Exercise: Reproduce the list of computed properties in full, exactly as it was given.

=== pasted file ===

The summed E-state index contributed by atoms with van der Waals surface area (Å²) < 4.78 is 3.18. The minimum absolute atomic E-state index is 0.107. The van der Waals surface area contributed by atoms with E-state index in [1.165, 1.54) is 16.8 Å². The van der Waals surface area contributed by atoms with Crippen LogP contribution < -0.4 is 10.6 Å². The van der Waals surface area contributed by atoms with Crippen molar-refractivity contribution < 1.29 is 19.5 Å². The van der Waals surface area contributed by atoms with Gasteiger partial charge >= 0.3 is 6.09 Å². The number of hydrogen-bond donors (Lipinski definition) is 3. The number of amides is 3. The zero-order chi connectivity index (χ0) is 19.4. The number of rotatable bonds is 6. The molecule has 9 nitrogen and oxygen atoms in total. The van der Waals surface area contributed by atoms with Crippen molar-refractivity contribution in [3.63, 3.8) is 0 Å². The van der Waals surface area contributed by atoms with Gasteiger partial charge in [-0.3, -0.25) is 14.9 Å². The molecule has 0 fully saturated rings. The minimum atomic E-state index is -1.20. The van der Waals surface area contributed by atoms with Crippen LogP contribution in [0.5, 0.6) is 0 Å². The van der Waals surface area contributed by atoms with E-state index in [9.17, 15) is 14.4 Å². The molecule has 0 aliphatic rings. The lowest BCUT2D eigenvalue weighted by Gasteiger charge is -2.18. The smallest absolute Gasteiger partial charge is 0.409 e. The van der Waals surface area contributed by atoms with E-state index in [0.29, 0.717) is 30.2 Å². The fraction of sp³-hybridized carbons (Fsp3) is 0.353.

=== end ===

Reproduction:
The summed E-state index contributed by atoms with van der Waals surface area (Å²) < 4.78 is 3.18. The minimum absolute atomic E-state index is 0.107. The van der Waals surface area contributed by atoms with E-state index in [1.165, 1.54) is 16.8 Å². The van der Waals surface area contributed by atoms with Crippen LogP contribution < -0.4 is 10.6 Å². The van der Waals surface area contributed by atoms with Crippen molar-refractivity contribution < 1.29 is 19.5 Å². The van der Waals surface area contributed by atoms with Gasteiger partial charge >= 0.3 is 6.09 Å². The number of hydrogen-bond donors (Lipinski definition) is 3. The number of amides is 3. The zero-order chi connectivity index (χ0) is 19.4. The number of rotatable bonds is 6. The molecule has 9 nitrogen and oxygen atoms in total. The van der Waals surface area contributed by atoms with Crippen molar-refractivity contribution in [3.63, 3.8) is 0 Å². The van der Waals surface area contributed by atoms with Gasteiger partial charge in [-0.3, -0.25) is 14.9 Å². The molecule has 0 fully saturated rings. The minimum atomic E-state index is -1.20. The van der Waals surface area contributed by atoms with Crippen LogP contribution in [0.5, 0.6) is 0 Å². The van der Waals surface area contributed by atoms with E-state index in [9.17, 15) is 14.4 Å². The molecule has 0 aliphatic rings. The lowest BCUT2D eigenvalue weighted by Gasteiger charge is -2.18. The smallest absolute Gasteiger partial charge is 0.409 e. The van der Waals surface area contributed by atoms with E-state index in [0.29, 0.717) is 30.2 Å². The fraction of sp³-hybridized carbons (Fsp3) is 0.353.